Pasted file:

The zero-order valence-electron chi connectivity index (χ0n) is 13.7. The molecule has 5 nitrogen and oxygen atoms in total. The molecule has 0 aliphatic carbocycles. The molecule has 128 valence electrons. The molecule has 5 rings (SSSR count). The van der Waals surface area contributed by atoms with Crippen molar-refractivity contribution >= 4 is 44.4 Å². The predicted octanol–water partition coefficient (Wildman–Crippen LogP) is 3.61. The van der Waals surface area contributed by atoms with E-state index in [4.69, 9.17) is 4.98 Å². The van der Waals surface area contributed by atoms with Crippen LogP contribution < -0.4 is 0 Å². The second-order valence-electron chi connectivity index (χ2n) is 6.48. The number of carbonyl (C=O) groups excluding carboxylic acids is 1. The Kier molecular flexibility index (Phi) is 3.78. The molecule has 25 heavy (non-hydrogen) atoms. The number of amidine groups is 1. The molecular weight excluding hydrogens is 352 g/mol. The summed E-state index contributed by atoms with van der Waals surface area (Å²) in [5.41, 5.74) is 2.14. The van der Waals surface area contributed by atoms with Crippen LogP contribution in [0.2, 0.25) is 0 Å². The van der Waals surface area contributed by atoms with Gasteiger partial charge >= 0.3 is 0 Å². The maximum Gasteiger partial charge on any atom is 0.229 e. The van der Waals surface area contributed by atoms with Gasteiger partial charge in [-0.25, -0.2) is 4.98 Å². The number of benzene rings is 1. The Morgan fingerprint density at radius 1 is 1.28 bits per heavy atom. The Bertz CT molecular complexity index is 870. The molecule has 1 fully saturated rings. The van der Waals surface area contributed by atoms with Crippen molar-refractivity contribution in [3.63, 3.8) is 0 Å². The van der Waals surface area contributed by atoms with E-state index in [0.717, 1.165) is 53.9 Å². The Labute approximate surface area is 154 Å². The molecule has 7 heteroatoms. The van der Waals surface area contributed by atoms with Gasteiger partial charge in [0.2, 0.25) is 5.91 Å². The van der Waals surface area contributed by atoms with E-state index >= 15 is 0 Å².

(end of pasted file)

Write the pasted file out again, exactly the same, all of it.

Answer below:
The zero-order valence-electron chi connectivity index (χ0n) is 13.7. The molecule has 5 nitrogen and oxygen atoms in total. The molecule has 0 aliphatic carbocycles. The molecule has 128 valence electrons. The molecule has 5 rings (SSSR count). The van der Waals surface area contributed by atoms with Crippen molar-refractivity contribution >= 4 is 44.4 Å². The predicted octanol–water partition coefficient (Wildman–Crippen LogP) is 3.61. The van der Waals surface area contributed by atoms with E-state index in [4.69, 9.17) is 4.98 Å². The van der Waals surface area contributed by atoms with Crippen LogP contribution < -0.4 is 0 Å². The second-order valence-electron chi connectivity index (χ2n) is 6.48. The number of carbonyl (C=O) groups excluding carboxylic acids is 1. The Kier molecular flexibility index (Phi) is 3.78. The molecule has 25 heavy (non-hydrogen) atoms. The number of amidine groups is 1. The molecular weight excluding hydrogens is 352 g/mol. The summed E-state index contributed by atoms with van der Waals surface area (Å²) in [5.41, 5.74) is 2.14. The van der Waals surface area contributed by atoms with Crippen LogP contribution in [0.2, 0.25) is 0 Å². The van der Waals surface area contributed by atoms with Gasteiger partial charge >= 0.3 is 0 Å². The maximum Gasteiger partial charge on any atom is 0.229 e. The van der Waals surface area contributed by atoms with Gasteiger partial charge in [-0.25, -0.2) is 4.98 Å². The number of benzene rings is 1. The Morgan fingerprint density at radius 1 is 1.28 bits per heavy atom. The Bertz CT molecular complexity index is 870. The molecule has 1 fully saturated rings. The van der Waals surface area contributed by atoms with Crippen molar-refractivity contribution in [3.63, 3.8) is 0 Å². The van der Waals surface area contributed by atoms with E-state index in [0.717, 1.165) is 53.9 Å². The Labute approximate surface area is 154 Å². The molecule has 7 heteroatoms. The van der Waals surface area contributed by atoms with Gasteiger partial charge in [0.2, 0.25) is 5.91 Å². The van der Waals surface area contributed by atoms with E-state index >= 15 is 0 Å².